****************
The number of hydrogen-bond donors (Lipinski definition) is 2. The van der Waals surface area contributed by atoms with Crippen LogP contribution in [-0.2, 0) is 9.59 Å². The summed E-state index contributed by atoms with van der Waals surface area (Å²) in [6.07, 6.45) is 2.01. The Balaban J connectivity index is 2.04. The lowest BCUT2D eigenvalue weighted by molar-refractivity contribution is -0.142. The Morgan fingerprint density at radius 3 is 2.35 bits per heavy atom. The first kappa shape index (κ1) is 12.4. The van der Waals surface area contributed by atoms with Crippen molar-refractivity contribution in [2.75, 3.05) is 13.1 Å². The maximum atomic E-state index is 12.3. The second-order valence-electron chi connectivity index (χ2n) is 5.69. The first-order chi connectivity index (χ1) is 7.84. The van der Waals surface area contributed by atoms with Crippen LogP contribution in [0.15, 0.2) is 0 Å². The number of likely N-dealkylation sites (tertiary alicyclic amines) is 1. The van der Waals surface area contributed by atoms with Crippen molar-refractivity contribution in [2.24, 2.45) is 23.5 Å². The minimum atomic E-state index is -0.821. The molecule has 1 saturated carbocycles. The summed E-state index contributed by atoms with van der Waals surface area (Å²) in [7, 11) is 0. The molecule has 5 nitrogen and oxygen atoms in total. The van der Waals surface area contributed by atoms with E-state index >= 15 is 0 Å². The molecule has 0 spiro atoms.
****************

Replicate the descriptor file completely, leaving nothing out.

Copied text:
The number of hydrogen-bond donors (Lipinski definition) is 2. The van der Waals surface area contributed by atoms with Crippen LogP contribution in [-0.2, 0) is 9.59 Å². The summed E-state index contributed by atoms with van der Waals surface area (Å²) in [6.07, 6.45) is 2.01. The Balaban J connectivity index is 2.04. The lowest BCUT2D eigenvalue weighted by molar-refractivity contribution is -0.142. The Morgan fingerprint density at radius 3 is 2.35 bits per heavy atom. The first kappa shape index (κ1) is 12.4. The van der Waals surface area contributed by atoms with Crippen molar-refractivity contribution in [2.75, 3.05) is 13.1 Å². The maximum atomic E-state index is 12.3. The second-order valence-electron chi connectivity index (χ2n) is 5.69. The first-order chi connectivity index (χ1) is 7.84. The van der Waals surface area contributed by atoms with Crippen LogP contribution in [0.15, 0.2) is 0 Å². The number of likely N-dealkylation sites (tertiary alicyclic amines) is 1. The van der Waals surface area contributed by atoms with Crippen molar-refractivity contribution in [2.24, 2.45) is 23.5 Å². The minimum atomic E-state index is -0.821. The molecule has 1 saturated carbocycles. The summed E-state index contributed by atoms with van der Waals surface area (Å²) in [7, 11) is 0. The molecule has 5 nitrogen and oxygen atoms in total. The van der Waals surface area contributed by atoms with E-state index >= 15 is 0 Å². The molecule has 0 spiro atoms.